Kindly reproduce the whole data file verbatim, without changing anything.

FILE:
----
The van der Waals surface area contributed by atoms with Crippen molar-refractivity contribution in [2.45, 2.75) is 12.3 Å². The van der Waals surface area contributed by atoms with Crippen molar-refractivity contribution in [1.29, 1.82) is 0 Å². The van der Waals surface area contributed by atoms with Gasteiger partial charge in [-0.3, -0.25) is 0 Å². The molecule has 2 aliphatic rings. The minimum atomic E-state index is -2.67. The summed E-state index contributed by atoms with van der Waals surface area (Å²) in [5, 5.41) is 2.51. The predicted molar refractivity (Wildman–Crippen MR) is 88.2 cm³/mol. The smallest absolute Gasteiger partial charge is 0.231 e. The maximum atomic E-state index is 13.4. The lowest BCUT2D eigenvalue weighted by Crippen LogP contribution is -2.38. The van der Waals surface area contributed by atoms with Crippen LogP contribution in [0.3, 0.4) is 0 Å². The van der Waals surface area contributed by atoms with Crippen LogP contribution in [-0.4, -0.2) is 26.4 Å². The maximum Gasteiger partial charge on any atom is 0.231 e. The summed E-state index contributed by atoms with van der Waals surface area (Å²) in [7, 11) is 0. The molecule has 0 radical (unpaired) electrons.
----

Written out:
The van der Waals surface area contributed by atoms with Crippen molar-refractivity contribution in [2.45, 2.75) is 12.3 Å². The van der Waals surface area contributed by atoms with Crippen molar-refractivity contribution in [1.29, 1.82) is 0 Å². The van der Waals surface area contributed by atoms with Gasteiger partial charge in [-0.3, -0.25) is 0 Å². The molecule has 2 aliphatic rings. The minimum atomic E-state index is -2.67. The summed E-state index contributed by atoms with van der Waals surface area (Å²) in [5, 5.41) is 2.51. The predicted molar refractivity (Wildman–Crippen MR) is 88.2 cm³/mol. The smallest absolute Gasteiger partial charge is 0.231 e. The maximum atomic E-state index is 13.4. The lowest BCUT2D eigenvalue weighted by Crippen LogP contribution is -2.38. The van der Waals surface area contributed by atoms with Crippen LogP contribution in [0.3, 0.4) is 0 Å². The van der Waals surface area contributed by atoms with Crippen LogP contribution in [-0.4, -0.2) is 26.4 Å². The maximum Gasteiger partial charge on any atom is 0.231 e. The summed E-state index contributed by atoms with van der Waals surface area (Å²) in [7, 11) is 0. The molecule has 0 radical (unpaired) electrons.